Two Measures of Financial Return

Recently I’ve been focusing on financial ratios and how they can help you measure performance. You’ve probably heard the old advice on a personal level, “If you’re not using something, maybe you need to get rid of it.” Another way to look at this is whether the benefits you derive outweigh the cost of ownership or produce a positive result. An example would be stocks you own. Are they producing a reasonable return for your investment, or would your money be better off somewhere else? When it comes to business there are several ways to assess whether your returns justify your investment.

Now let’s look at some ways to measure financial return.

Return on Assets

Above I mentioned stocks you may personally own and how you need to evaluate on a regular basis whether they are providing an adequate return. Just as your personal stocks are a personal asset that should produce a return, your business should get an adequate return on its assets. The calculation for return on assets (abbreviated as ROA) is:

Return on Assets = Net Income / Total Assets

It is expressed as a percentage. It represents how efficiently management is utilizing assets. Consider the following Balance Sheet and Income Statement:

ROA calculation

In the example above the return on assets is calculated as:

ROA = Net Income / Total Assets = $450,000 / $3,100,000 = 14.5%

In the personal realm we would feel pretty good if we were averaging 14.5% return on any assets we owned. With a business, however, whether the return on assets is good depends on such things as the particular business, where it is in the growth cycle, and the industry it belongs to. This also is a reflection of balance sheet management, particularly asset management.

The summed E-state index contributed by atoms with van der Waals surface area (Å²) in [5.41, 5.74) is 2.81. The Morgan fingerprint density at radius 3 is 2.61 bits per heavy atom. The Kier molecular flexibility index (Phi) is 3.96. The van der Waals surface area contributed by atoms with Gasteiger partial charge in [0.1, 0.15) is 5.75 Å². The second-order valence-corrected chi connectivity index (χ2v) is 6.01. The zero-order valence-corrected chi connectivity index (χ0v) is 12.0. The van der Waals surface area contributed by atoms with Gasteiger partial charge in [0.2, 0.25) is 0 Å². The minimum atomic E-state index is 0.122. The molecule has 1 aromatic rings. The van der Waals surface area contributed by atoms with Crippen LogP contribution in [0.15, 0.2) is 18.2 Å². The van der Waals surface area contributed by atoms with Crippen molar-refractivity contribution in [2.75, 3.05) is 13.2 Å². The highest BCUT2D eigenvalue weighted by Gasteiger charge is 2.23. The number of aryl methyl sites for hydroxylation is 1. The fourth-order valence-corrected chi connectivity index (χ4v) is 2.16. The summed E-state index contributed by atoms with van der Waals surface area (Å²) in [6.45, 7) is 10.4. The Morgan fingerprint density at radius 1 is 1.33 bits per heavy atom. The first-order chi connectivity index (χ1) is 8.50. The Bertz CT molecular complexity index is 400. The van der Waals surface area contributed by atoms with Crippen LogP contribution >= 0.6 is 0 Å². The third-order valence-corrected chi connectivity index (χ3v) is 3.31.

Return on Equity

The calculation of return on equity (abbreviated as ROE) is a measure of the return on stockholders’ investment in a business. It is calculated as follows:

ROE = Net Income / Total Equity

In the example above it is calculated as follows:

ROE = Net Income / Total Equity = $450,000 / $1,655,000 = 27.2%

Again, whether this is a good return depends on such things as the particular business, where it is in the growth cycle, and the industry it belongs to. Once this is understood, the return on equity is a useful measure of the value stockholders are getting for their investment in the company.

Like all financial measurement, there is generally more to these than just a raw number. While at some point in your business’s life cycle a 10% ROA or a 5% ROE may be fine, at another time these same returns may be woefully inadequate.

The point is, do you know what returns you are receiving? If not, perhaps a Part-time CFO or Controller could be of benefit.

If you want to know more, contact AimCFO – Contact

As always, your comments are welcomed.

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